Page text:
Spiegel’s Ten books on the Fabric of the human body

Adriaan van den Spiegel, De humani corporis fabrica libri decem, Frankfurt a. M.: Impensis & Caelo Matthaei Meriani, 1632, frontispiece, intaglio, plate size 18.4 x 14.8 cm, K.9.8.

Adriaan van den Spiegel (1578-1625), from a Brussels family of surgeons, studied at Padua under Girolamo Fabricius of Aquapendente (1537-1619) and Giulio Casserio, and after practicing medicine in Moravia, returned to Padua, succeeding Casserio as the professor of anatomy and surgery. His anatomical work was published posthumously and contained plates designed by Casserio. This frontispiece is full of references to the Fabrica, starting with the title: Ten books on the fabric of the human body by Adrian Spiegel of Brussels, Knight of St Mark, one time first professor of anatomy and surgery at the University of Padua, supplied with 98 very elegant engravings, never before seen. Vesalius’s Seven books on the fabric of the human body was now expanded to ten books.

At the top centre of Spiegel’s frontispiece, seated in front of a drapery bearing the word ‘anatomia’, is the female personification of anatomy, holding a mirror and a skull, suggesting perhaps self-knowledge and mortality. To her left is the personification of ‘diligence’ holding instruments in her hands, and to the right is ‘ingenium’ with a scepter and sun, perhaps signifying dominion of knowledge over darkness of ignorance. Flanking the book title held up by two putti are figures recognizable from the Fabrica, the skeleton with a spade, and a myological figure with one foot placed forward. At the base of the left-hand column is a monkey and a pig to the right, animals that were dissected by Galen as well as Vesalius. In the middle of the floor is a table with ‘anatomical instruments’, again a reminder of the table full of instruments Vesalius had shown.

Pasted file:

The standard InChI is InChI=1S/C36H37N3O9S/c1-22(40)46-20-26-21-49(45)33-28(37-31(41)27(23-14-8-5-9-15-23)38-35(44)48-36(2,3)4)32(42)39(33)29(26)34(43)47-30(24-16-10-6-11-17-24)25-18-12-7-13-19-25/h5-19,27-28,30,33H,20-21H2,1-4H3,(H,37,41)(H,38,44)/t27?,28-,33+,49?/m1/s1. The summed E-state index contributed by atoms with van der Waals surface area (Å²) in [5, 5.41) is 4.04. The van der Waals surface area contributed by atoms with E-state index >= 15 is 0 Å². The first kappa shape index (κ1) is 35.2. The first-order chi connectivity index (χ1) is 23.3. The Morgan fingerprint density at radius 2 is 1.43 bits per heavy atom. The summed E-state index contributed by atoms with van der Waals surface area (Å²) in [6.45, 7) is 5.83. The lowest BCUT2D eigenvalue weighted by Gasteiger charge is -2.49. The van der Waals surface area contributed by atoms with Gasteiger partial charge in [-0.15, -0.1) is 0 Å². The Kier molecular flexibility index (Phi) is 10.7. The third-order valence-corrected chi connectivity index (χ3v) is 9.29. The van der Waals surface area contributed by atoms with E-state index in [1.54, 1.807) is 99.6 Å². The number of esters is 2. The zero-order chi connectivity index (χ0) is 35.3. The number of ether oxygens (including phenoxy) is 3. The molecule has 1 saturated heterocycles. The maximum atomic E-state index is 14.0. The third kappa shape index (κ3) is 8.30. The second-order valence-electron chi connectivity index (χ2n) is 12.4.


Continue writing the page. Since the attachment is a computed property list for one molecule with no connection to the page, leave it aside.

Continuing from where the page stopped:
This frontispiece was designed by Odorato Fialetti (1573-1638), a painter and printmaker who had apprenticed with Giovanni Battista Cremonini at Bologna and also worked with Tintoretto at Venice. Francesco Valegio, an print-maker and printer who was active in Venice between 1598 and 1627, engraved the design.